Workshop in Northern Lights Special / Iceland
Duration: 5 nights / 6 days
Group Size: Max 10
Level of fitness required: Easy
Return flights London Gatwick – Reykjavik
Return airport transfers
5 nights accommodation based on Twin or Double Rooms including half board
6 days photography course
All transport to photography locations
Europe’s most stunning landscape locations
Masterclasses in landscape techniques
Suitable for digital and film – any format
On this Northern Lights Iceland special you will receive a masterclass in Aurora techniques from our professional photographer, we will be based in the Pingvallavatn area of Iceland far away from the light pollution of the capital. This area is renowned for the amazing views of the Northern Lights which will be enhanced by the Solar Maximum in 2013. The Pingvallavatn area is surrounded by mountains, volcanoes, lakes, rivers, waterfalls, forests and churches which will be perfect for our Aurora photography.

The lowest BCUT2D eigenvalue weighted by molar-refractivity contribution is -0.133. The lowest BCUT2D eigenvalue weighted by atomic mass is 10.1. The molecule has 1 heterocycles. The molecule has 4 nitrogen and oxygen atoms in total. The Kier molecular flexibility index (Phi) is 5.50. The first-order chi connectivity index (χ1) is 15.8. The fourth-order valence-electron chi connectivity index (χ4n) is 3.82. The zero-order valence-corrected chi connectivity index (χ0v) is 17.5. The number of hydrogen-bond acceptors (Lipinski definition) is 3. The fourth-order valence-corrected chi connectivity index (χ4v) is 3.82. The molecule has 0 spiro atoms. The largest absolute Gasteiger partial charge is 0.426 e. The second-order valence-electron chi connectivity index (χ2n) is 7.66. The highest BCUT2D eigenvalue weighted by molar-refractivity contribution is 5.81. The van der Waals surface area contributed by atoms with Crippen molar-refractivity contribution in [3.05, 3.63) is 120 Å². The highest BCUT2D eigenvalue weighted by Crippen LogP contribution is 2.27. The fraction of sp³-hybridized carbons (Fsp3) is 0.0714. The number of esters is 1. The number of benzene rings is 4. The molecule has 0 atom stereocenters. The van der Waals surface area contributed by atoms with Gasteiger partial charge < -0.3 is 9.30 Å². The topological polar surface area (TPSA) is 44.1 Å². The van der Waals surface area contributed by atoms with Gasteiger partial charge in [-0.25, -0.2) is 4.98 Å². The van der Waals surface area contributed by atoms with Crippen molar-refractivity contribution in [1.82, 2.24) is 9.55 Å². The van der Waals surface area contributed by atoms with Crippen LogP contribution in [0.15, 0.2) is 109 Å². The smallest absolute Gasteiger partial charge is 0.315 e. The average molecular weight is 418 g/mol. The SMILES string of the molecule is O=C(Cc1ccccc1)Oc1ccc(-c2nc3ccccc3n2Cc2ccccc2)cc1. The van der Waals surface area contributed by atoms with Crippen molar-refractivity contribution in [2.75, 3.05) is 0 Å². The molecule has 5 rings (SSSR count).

During periods of strong solar flares the light becomes extremely dynamic producing swirls and flash patterns throughout the sky. The colours merge and flash from greens, reds, yellows and violets. The sight is awe inspiring. The Aurora Borealis is one of the most incredible natural phenomenon’s you will ever witness and we will be with you every step of the way to capture it all.
We also encourage participants to bring a selection of their work for a review and critique, where our professional tutor will discuss the art of landscape photography composition, how to use the camera to create wow-factor images and how to approach landscape photography with the eye of a pro.
The Northern Lights or Aurora Borealis are discharged particles from the sun that pass through the magnetic shield of earth and create light when they mix with atoms and molecules such as nitrogen and oxygen gases on entering into the earth’s atmosphere. These particles travel 152 million kms or 96 million miles through space towards planet earth being drawn towards the earth’s magnetic north and south polar regions.
The earth has cycles which changes on roughly a 12-year basis. We call these changes the solar cycle. We are now four years into a new solar cylcle and fast approaching in 2013 is the solar maximum.